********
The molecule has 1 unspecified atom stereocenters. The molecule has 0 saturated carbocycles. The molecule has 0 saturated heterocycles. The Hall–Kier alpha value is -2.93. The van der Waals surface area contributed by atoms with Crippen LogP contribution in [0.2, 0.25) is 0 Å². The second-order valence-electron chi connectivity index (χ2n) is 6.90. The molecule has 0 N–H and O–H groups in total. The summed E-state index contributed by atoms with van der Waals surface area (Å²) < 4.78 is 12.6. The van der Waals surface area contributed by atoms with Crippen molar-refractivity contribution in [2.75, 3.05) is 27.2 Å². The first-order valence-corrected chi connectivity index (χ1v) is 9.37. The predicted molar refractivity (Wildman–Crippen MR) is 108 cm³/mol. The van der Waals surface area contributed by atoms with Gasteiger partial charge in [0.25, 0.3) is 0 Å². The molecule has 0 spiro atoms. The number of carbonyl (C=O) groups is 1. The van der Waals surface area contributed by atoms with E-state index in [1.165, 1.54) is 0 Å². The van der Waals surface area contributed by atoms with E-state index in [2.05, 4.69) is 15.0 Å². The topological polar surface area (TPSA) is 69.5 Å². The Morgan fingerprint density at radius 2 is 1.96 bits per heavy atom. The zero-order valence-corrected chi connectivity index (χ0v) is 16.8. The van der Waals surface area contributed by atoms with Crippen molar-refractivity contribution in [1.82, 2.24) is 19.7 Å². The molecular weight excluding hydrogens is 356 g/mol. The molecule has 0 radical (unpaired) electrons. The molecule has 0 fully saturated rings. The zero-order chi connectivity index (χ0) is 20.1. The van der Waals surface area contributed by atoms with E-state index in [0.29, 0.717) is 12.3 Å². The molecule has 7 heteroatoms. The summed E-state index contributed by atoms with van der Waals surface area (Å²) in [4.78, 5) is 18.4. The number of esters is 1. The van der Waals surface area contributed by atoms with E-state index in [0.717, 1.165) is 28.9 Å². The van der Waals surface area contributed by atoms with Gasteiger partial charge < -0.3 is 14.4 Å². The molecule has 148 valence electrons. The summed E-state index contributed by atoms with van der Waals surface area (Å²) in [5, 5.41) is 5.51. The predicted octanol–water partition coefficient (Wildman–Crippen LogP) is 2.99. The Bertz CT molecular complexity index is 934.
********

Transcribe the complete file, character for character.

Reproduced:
The molecule has 1 unspecified atom stereocenters. The molecule has 0 saturated carbocycles. The molecule has 0 saturated heterocycles. The Hall–Kier alpha value is -2.93. The van der Waals surface area contributed by atoms with Crippen LogP contribution in [0.2, 0.25) is 0 Å². The second-order valence-electron chi connectivity index (χ2n) is 6.90. The molecule has 0 N–H and O–H groups in total. The summed E-state index contributed by atoms with van der Waals surface area (Å²) < 4.78 is 12.6. The van der Waals surface area contributed by atoms with Crippen molar-refractivity contribution in [2.75, 3.05) is 27.2 Å². The first-order valence-corrected chi connectivity index (χ1v) is 9.37. The predicted molar refractivity (Wildman–Crippen MR) is 108 cm³/mol. The van der Waals surface area contributed by atoms with Gasteiger partial charge in [0.25, 0.3) is 0 Å². The molecule has 0 spiro atoms. The number of carbonyl (C=O) groups is 1. The van der Waals surface area contributed by atoms with E-state index in [1.165, 1.54) is 0 Å². The van der Waals surface area contributed by atoms with E-state index in [2.05, 4.69) is 15.0 Å². The topological polar surface area (TPSA) is 69.5 Å². The Morgan fingerprint density at radius 2 is 1.96 bits per heavy atom. The zero-order valence-corrected chi connectivity index (χ0v) is 16.8. The van der Waals surface area contributed by atoms with Crippen molar-refractivity contribution in [1.82, 2.24) is 19.7 Å². The molecular weight excluding hydrogens is 356 g/mol. The molecule has 0 radical (unpaired) electrons. The molecule has 0 fully saturated rings. The zero-order chi connectivity index (χ0) is 20.1. The van der Waals surface area contributed by atoms with E-state index in [0.29, 0.717) is 12.3 Å². The molecule has 7 heteroatoms. The summed E-state index contributed by atoms with van der Waals surface area (Å²) in [4.78, 5) is 18.4. The number of esters is 1. The van der Waals surface area contributed by atoms with E-state index in [0.717, 1.165) is 28.9 Å². The van der Waals surface area contributed by atoms with Gasteiger partial charge < -0.3 is 14.4 Å². The molecule has 148 valence electrons. The summed E-state index contributed by atoms with van der Waals surface area (Å²) in [5, 5.41) is 5.51. The predicted octanol–water partition coefficient (Wildman–Crippen LogP) is 2.99. The Bertz CT molecular complexity index is 934.